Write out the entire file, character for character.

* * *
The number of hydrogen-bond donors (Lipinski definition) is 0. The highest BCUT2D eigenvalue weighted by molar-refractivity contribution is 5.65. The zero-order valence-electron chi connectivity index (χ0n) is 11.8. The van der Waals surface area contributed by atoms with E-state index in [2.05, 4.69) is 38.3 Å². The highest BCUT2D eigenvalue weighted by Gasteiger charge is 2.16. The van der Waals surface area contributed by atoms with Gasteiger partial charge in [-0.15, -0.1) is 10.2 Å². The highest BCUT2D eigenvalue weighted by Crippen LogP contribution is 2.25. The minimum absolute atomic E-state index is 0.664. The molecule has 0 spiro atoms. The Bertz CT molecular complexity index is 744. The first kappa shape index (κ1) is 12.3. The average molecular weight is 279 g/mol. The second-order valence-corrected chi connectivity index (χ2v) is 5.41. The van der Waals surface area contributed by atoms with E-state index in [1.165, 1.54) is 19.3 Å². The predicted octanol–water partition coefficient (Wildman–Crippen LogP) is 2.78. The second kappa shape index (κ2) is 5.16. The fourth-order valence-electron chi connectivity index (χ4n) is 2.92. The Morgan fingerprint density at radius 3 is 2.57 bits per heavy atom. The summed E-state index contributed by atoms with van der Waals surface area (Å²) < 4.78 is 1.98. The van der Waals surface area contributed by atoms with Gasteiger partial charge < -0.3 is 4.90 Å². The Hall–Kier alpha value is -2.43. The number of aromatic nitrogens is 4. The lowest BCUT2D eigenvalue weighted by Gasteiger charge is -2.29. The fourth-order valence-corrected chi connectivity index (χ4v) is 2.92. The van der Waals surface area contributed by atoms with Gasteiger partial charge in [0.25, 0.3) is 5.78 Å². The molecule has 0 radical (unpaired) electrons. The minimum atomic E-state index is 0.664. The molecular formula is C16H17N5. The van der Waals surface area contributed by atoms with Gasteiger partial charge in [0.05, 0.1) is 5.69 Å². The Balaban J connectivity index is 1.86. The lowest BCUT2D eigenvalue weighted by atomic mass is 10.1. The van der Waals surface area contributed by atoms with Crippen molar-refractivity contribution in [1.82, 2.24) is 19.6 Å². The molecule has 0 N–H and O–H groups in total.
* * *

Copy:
The number of hydrogen-bond donors (Lipinski definition) is 0. The highest BCUT2D eigenvalue weighted by molar-refractivity contribution is 5.65. The zero-order valence-electron chi connectivity index (χ0n) is 11.8. The van der Waals surface area contributed by atoms with E-state index in [2.05, 4.69) is 38.3 Å². The highest BCUT2D eigenvalue weighted by Gasteiger charge is 2.16. The van der Waals surface area contributed by atoms with Gasteiger partial charge in [-0.15, -0.1) is 10.2 Å². The highest BCUT2D eigenvalue weighted by Crippen LogP contribution is 2.25. The minimum absolute atomic E-state index is 0.664. The molecule has 0 spiro atoms. The Bertz CT molecular complexity index is 744. The first kappa shape index (κ1) is 12.3. The average molecular weight is 279 g/mol. The second-order valence-corrected chi connectivity index (χ2v) is 5.41. The van der Waals surface area contributed by atoms with E-state index in [1.165, 1.54) is 19.3 Å². The predicted octanol–water partition coefficient (Wildman–Crippen LogP) is 2.78. The second kappa shape index (κ2) is 5.16. The fourth-order valence-electron chi connectivity index (χ4n) is 2.92. The Morgan fingerprint density at radius 3 is 2.57 bits per heavy atom. The summed E-state index contributed by atoms with van der Waals surface area (Å²) < 4.78 is 1.98. The van der Waals surface area contributed by atoms with Gasteiger partial charge < -0.3 is 4.90 Å². The Hall–Kier alpha value is -2.43. The number of aromatic nitrogens is 4. The lowest BCUT2D eigenvalue weighted by Gasteiger charge is -2.29. The fourth-order valence-corrected chi connectivity index (χ4v) is 2.92. The van der Waals surface area contributed by atoms with Gasteiger partial charge in [0.25, 0.3) is 5.78 Å². The molecule has 0 radical (unpaired) electrons. The minimum atomic E-state index is 0.664. The molecular formula is C16H17N5. The van der Waals surface area contributed by atoms with Gasteiger partial charge in [0.05, 0.1) is 5.69 Å². The Balaban J connectivity index is 1.86. The lowest BCUT2D eigenvalue weighted by atomic mass is 10.1. The van der Waals surface area contributed by atoms with Crippen molar-refractivity contribution in [1.82, 2.24) is 19.6 Å². The molecule has 0 N–H and O–H groups in total.